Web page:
Living with an alcoholic can be a tough thing to do. The fact that the person you love is slowly destroying their life is something hard to deal with. This can also push you into severe depression and destroy the happiness in your life. So, if you have a family member who is addicted to alcohol, then the following tips will help you deal with the condition more effectively.
- Check Into A Rehab Program
The first thing to do is to enroll the alcoholic in a recovery program. They will likely be against this at first, but you have to find a way to coerce them into joining a treatment. Such programs are designed to help an alcoholic understand their basic motivations that drive them to become a heavy drinker. And this understanding can eventually make them see the mistake they are committing by being addicted to alcohol. If they display any signs of drug abuse, then you should definitely sign them up at a good drug and alcohol addiction recovery facility for more intense treatments.
- Don’t Try To Control It
It might be tempting to try to control your family member’s alcoholic behavior by yourself. But remember that it is an absolutely bad idea. When you set your mind at controlling their alcoholism, you will eventually have to set up some strict rules that may bring you into direct conflict with the person. And if it ends up in a serious fight, then the person is likely to shut themselves away from you. It is to prevent such interpersonal conflicts that it is advised that you avoid trying to control their alcoholic behavior. Instead, trust the professional therapists to do their job. Plus, if you oppose their drinking too much, then they will start drinking in secret. And this is much worse than drinking openly since you won’t know how much alcohol they are consuming.
- Don’t Expect Too Much
Avoid expecting too much from the alcoholic person since this can put unnecessary pressure on them which can drive them to become more addicted to alcohol. For example, if you sign them up for an alcohol recovery program, then be realistic as to how effective the program will be. If the therapist says that it would take about eight months for the alcoholic to show some improvement, then give your loved one eight months to start showing change. Don’t put pressure on them daily, expecting the person to cut back on alcohol after just two weeks into the program. When they are unable to do so, your disappointment will be a thorn that will cut through their heart. They will start seeing themselves as losers for never living up to your expectations. And eventually, they will start drinking more alcohol out of their self-destructive habit.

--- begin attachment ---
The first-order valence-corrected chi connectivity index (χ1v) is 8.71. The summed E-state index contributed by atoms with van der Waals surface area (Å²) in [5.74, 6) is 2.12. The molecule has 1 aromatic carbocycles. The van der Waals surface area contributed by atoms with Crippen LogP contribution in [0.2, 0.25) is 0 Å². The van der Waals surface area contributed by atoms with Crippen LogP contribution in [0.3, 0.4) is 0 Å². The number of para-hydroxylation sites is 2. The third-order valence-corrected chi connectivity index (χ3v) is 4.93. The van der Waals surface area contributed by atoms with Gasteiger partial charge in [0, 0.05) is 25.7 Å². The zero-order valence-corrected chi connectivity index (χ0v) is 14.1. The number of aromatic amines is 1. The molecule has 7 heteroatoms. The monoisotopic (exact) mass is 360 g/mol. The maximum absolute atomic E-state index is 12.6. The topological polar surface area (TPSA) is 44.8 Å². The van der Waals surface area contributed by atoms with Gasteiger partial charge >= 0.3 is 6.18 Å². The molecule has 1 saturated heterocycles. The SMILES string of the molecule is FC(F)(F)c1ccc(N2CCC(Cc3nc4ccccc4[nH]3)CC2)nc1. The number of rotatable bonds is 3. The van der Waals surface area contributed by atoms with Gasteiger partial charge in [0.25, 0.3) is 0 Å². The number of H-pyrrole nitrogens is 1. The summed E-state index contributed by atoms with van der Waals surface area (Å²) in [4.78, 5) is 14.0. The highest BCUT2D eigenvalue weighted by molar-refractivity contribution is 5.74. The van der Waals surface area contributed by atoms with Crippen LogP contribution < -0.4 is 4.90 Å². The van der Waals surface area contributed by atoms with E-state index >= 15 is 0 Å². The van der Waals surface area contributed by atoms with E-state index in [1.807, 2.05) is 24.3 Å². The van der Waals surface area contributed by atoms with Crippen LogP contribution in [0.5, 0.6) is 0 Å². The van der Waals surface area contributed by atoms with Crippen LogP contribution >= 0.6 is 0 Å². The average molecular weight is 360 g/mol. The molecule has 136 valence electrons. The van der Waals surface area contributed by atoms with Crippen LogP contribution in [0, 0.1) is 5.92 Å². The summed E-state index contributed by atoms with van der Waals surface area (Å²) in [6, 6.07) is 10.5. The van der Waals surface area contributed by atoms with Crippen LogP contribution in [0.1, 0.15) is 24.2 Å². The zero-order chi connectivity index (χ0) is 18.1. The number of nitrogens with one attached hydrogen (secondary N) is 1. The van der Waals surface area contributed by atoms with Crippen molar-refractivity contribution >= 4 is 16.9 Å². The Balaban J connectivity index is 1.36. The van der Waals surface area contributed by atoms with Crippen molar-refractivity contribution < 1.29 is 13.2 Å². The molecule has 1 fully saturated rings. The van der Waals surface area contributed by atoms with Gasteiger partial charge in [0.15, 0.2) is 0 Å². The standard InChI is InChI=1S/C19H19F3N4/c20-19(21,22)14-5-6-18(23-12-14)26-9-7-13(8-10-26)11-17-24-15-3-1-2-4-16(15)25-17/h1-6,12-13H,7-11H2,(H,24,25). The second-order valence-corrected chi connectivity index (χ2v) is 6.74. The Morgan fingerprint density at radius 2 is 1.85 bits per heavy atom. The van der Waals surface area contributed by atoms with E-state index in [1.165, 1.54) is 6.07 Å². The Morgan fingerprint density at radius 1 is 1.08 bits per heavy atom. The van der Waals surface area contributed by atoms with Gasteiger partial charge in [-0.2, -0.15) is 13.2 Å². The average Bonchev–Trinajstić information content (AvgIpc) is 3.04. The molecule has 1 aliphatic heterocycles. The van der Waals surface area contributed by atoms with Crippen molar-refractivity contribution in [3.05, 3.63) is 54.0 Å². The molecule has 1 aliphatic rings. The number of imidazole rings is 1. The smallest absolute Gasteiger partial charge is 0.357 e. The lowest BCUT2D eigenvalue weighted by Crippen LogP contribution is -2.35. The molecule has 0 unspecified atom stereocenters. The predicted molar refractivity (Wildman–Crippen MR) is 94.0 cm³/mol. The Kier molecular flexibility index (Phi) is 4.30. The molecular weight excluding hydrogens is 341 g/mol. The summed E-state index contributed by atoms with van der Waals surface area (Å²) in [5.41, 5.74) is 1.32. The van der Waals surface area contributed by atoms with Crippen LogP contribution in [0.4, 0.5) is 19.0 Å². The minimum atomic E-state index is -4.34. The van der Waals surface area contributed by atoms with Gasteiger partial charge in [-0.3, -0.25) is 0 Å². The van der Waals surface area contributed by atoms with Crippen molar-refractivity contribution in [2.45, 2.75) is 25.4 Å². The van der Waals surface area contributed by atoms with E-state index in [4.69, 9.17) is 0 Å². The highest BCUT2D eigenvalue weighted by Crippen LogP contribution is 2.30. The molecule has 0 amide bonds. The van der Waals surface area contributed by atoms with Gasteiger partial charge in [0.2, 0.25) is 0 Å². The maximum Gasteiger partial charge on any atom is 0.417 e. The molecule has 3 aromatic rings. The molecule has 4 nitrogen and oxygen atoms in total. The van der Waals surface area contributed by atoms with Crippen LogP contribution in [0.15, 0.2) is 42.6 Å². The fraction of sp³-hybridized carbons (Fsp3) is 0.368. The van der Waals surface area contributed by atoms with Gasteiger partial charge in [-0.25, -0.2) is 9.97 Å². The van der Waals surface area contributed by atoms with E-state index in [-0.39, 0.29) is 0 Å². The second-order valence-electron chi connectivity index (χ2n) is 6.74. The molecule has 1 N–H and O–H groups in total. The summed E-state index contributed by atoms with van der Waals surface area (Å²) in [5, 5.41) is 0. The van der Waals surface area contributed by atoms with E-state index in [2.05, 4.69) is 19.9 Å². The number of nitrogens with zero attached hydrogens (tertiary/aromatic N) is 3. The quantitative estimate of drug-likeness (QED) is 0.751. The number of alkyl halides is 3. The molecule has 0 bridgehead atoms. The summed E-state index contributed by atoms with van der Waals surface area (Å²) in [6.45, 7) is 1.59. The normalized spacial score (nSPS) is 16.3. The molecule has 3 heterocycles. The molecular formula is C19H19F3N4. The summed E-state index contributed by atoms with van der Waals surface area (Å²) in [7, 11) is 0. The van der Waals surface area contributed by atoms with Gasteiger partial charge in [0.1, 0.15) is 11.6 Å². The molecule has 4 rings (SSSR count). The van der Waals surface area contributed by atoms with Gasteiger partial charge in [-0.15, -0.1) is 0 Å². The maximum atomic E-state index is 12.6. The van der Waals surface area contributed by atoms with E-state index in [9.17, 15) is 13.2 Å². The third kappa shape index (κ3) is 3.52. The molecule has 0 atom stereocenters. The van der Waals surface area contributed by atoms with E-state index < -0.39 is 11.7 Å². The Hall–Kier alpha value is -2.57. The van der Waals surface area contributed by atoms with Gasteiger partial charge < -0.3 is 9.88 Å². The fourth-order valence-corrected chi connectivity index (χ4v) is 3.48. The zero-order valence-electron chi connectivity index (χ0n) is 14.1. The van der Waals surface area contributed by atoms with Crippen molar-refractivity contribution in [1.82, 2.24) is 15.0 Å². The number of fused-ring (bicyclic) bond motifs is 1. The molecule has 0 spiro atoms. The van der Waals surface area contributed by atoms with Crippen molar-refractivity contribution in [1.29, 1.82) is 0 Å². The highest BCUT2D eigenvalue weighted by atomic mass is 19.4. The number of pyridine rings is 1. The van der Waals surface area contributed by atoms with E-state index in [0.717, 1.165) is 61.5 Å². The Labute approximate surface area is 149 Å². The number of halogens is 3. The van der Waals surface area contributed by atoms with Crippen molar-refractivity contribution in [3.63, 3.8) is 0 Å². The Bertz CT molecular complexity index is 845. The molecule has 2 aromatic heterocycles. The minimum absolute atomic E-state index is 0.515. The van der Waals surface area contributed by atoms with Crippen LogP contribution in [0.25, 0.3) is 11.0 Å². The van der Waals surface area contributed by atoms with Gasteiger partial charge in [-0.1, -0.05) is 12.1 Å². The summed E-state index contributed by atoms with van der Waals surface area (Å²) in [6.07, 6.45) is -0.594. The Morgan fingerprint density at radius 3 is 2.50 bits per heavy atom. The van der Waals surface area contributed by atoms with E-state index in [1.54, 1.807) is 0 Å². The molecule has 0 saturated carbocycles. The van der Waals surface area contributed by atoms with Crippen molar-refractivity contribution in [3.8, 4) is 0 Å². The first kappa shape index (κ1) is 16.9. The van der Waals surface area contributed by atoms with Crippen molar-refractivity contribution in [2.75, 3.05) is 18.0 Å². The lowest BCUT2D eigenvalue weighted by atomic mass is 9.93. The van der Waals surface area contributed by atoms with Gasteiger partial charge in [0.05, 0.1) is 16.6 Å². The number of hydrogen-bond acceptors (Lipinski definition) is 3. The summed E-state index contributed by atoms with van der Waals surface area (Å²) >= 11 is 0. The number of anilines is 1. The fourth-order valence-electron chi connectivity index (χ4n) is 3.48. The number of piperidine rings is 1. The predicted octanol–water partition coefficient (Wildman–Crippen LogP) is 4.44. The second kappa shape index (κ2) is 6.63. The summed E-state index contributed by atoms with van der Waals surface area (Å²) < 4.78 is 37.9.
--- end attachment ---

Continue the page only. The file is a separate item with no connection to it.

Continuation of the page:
- Never Accept Immoral Behavior
Alcoholics have a higher tendency of engaging in immoral behavior. And if the alcoholic is a teenager, then you should be wary of such tendencies. According to reports, an alcoholic teenager is four times likelier than a non-drinker to steal an object outside their house. Their chances of breaking the law and being arrested is seven times more than teenagers who don’t drink. As such, you should be very careful of never indulging in any immoral behavior from their part. Because if you do, then you might push them towards more criminal activities. So, if you catch them stealing money from your purse, reprimand them. Never turn a blind eye towards such actions.
- Don’t Take Their Actions Too Personally
Sometimes, the alcoholic person might say or do something that can hurt your feelings deeply. Be careful of not taking it too personally. Under the influence of alcohol, people tend to lose all sense of control. And they might hurt even the people that are very close to their heart. So, just brush away any such occurrences. If you start taking such negative actions seriously, then it will affect your state of mind. And in turn, the alcoholic may feel depressed at having emotionally hurt you, which can again increase their dependence on alcohol. So, have a strong enough mind to smile away their random insolent behavior.
- Never Enable Them
Finally, never enable the alcoholic. Enabling simply means that you prevent an alcoholic from fully experiencing consequences of their actions. This is bad since you avoid the alcoholic from ever knowing that their alcoholism is creating serious problems. In contrast, when an alcoholic experiences the negative consequences of their actions, then there is a better chance that they will seek to better themselves by getting rid of their alcoholism.